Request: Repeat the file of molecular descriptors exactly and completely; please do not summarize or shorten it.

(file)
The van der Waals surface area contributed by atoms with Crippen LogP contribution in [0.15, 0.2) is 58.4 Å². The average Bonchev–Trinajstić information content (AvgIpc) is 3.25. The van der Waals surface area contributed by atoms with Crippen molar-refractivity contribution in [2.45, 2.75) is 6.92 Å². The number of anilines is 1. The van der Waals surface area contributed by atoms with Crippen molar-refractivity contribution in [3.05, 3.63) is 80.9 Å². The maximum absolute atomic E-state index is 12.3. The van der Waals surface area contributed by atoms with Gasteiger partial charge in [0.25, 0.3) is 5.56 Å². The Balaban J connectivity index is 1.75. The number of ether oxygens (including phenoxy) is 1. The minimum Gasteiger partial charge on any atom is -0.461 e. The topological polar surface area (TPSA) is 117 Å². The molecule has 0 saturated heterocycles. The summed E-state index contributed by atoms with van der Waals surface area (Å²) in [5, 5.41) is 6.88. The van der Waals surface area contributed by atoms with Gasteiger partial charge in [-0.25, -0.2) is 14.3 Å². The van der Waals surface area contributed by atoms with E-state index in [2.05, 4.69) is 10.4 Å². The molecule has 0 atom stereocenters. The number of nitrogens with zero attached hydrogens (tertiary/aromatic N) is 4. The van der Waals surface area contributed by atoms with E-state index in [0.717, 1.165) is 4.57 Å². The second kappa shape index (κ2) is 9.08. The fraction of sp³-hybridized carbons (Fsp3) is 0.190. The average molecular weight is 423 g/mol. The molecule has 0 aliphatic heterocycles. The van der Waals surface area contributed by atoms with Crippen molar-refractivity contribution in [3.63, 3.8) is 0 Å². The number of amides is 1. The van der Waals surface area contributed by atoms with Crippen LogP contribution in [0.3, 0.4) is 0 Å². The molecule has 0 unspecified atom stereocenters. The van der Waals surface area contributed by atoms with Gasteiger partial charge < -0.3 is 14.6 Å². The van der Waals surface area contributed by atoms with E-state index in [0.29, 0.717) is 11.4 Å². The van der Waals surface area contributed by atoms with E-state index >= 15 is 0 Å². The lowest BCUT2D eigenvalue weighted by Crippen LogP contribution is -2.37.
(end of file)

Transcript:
The van der Waals surface area contributed by atoms with Crippen LogP contribution in [0.15, 0.2) is 58.4 Å². The average Bonchev–Trinajstić information content (AvgIpc) is 3.25. The van der Waals surface area contributed by atoms with Crippen molar-refractivity contribution in [2.45, 2.75) is 6.92 Å². The number of anilines is 1. The van der Waals surface area contributed by atoms with Crippen molar-refractivity contribution in [3.05, 3.63) is 80.9 Å². The maximum absolute atomic E-state index is 12.3. The van der Waals surface area contributed by atoms with Gasteiger partial charge in [0.25, 0.3) is 5.56 Å². The Balaban J connectivity index is 1.75. The number of ether oxygens (including phenoxy) is 1. The minimum Gasteiger partial charge on any atom is -0.461 e. The topological polar surface area (TPSA) is 117 Å². The molecule has 0 saturated heterocycles. The summed E-state index contributed by atoms with van der Waals surface area (Å²) in [5, 5.41) is 6.88. The van der Waals surface area contributed by atoms with Gasteiger partial charge in [-0.25, -0.2) is 14.3 Å². The van der Waals surface area contributed by atoms with E-state index in [2.05, 4.69) is 10.4 Å². The molecule has 0 atom stereocenters. The number of nitrogens with zero attached hydrogens (tertiary/aromatic N) is 4. The van der Waals surface area contributed by atoms with E-state index in [0.717, 1.165) is 4.57 Å². The second kappa shape index (κ2) is 9.08. The fraction of sp³-hybridized carbons (Fsp3) is 0.190. The average molecular weight is 423 g/mol. The molecule has 0 aliphatic heterocycles. The van der Waals surface area contributed by atoms with Crippen molar-refractivity contribution in [3.63, 3.8) is 0 Å². The number of amides is 1. The van der Waals surface area contributed by atoms with Crippen LogP contribution in [0.3, 0.4) is 0 Å². The molecule has 0 unspecified atom stereocenters. The van der Waals surface area contributed by atoms with Gasteiger partial charge < -0.3 is 14.6 Å². The van der Waals surface area contributed by atoms with E-state index in [0.29, 0.717) is 11.4 Å². The van der Waals surface area contributed by atoms with E-state index >= 15 is 0 Å². The lowest BCUT2D eigenvalue weighted by Crippen LogP contribution is -2.37.